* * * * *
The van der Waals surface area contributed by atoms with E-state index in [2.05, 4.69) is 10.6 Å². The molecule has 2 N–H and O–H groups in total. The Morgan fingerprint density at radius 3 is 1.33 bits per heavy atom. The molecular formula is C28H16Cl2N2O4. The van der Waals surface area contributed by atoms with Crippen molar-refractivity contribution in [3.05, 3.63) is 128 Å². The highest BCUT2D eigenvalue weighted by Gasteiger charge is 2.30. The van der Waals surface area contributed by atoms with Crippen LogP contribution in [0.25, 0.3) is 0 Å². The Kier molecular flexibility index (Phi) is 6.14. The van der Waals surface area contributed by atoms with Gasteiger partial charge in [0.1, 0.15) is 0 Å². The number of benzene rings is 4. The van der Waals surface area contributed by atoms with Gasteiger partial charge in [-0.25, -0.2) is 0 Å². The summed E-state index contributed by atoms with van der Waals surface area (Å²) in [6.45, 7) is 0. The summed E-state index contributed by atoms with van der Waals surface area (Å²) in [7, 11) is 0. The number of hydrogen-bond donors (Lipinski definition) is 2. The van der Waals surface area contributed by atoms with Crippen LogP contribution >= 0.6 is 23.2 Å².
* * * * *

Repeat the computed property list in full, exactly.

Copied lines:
The van der Waals surface area contributed by atoms with E-state index in [2.05, 4.69) is 10.6 Å². The molecule has 2 N–H and O–H groups in total. The Morgan fingerprint density at radius 3 is 1.33 bits per heavy atom. The molecular formula is C28H16Cl2N2O4. The van der Waals surface area contributed by atoms with Crippen molar-refractivity contribution in [3.05, 3.63) is 128 Å². The highest BCUT2D eigenvalue weighted by Gasteiger charge is 2.30. The van der Waals surface area contributed by atoms with Crippen LogP contribution in [0.25, 0.3) is 0 Å². The Kier molecular flexibility index (Phi) is 6.14. The van der Waals surface area contributed by atoms with Gasteiger partial charge in [0.1, 0.15) is 0 Å². The number of benzene rings is 4. The van der Waals surface area contributed by atoms with Gasteiger partial charge in [-0.25, -0.2) is 0 Å². The summed E-state index contributed by atoms with van der Waals surface area (Å²) in [6.45, 7) is 0. The summed E-state index contributed by atoms with van der Waals surface area (Å²) in [7, 11) is 0. The number of hydrogen-bond donors (Lipinski definition) is 2. The van der Waals surface area contributed by atoms with Crippen LogP contribution >= 0.6 is 23.2 Å².